Does it work? I used it while writing this blog post, but I must admit, I have a strong natural reflex to hit ESC to leave insert as soon as I finish typing a word or sentence. However, when consciously trying, it is quite natural to use the foot pedal to enter/leave insert mode. One downside I found was that the Ctrl-[ combo seems to back up the cursor one character, which can be annoying.
For my personal use, I am thinking about mapping the key it sends to
Left-Alt so that I can use the footpedal while in emacs’ Org Mode and not have to move my left hand down to hit Alt with my ring finger every time I want to adjust a heading or start a new heading.
Overall, this pedal is much cheaper than the high-end pedals mentioned above. The total cost came to around $37, because I had some of the parts on hand. Further, you can upload new code to the Teensy on all operating systems, a big win over the Windows-only pedals above.
However, this pedal only has one foot switch. You could easily add more M-Audio sustain pedals to the design, and keep adding 1/4” jacks to a project box. The Teensy has plenty more IO lines to use! Or you could go for it all in one enclosure with the guitar pedal hardware.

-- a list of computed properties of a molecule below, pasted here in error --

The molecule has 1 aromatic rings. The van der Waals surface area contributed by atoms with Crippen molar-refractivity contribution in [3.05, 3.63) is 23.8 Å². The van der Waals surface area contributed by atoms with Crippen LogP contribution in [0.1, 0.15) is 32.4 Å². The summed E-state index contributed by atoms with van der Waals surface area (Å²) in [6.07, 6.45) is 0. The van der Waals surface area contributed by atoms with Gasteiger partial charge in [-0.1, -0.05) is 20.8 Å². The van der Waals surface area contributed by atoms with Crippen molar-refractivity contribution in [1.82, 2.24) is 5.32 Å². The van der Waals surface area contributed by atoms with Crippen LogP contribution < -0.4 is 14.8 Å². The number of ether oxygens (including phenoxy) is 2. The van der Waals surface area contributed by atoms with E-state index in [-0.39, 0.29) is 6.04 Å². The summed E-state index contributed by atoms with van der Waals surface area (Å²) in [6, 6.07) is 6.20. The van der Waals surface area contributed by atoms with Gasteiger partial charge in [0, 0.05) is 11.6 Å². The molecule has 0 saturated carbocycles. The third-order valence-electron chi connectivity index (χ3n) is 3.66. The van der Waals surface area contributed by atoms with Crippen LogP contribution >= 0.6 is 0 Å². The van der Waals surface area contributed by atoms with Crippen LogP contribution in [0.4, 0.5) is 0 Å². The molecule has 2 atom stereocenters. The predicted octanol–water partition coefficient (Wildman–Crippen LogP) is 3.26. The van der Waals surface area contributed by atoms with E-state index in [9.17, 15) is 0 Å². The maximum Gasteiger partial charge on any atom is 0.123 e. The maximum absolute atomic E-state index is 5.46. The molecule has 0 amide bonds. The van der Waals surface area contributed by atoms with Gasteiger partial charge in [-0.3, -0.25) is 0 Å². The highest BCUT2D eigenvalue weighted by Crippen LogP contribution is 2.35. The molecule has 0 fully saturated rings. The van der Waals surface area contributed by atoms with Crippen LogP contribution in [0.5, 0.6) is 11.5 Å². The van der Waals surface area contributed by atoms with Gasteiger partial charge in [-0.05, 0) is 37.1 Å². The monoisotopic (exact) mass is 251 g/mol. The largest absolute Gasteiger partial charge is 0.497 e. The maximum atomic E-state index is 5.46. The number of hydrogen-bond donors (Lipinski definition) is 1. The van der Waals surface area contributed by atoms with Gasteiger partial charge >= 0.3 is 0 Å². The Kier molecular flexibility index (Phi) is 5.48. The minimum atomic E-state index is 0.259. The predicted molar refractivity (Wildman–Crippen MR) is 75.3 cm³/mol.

If you have any questions or comments, I’d love to hear about it over on Twitter, where I am @mathiasx.
Chording keyboards have been a computing peripheral for a long time. They’ve been in use at least since Douglas Engelbart gave what is known as The Mother of all Demos in 1968. Rather than try to sum up the history and potential of the device here, I recommend you read the excellent essay Engelbart’s Violin by Stanislav Datskovskiy on loper-os.org
I’ve always had an interest in building hardware. When I was younger, I dreamed of building robots some day that I could interact with, play games with, or maybe go to space with. Someday I hope that I’ll get that chance. But in the meantime, I’ve built all sorts of hardware, and I’ve always been interested in the low-level side of computing.
At Bendyworks right now, we have flurry of activity and interest focusing on low-level computing, digital logic, and hardware. We’ve had several discussions in off-hours about learning computing from first principles: digital logic, circuit design, and taking that knowledge to the point of designing and building CPUs and then computers around those novel CPUs. There’s interest in the Arduino and some of my coworkers are taking the so-called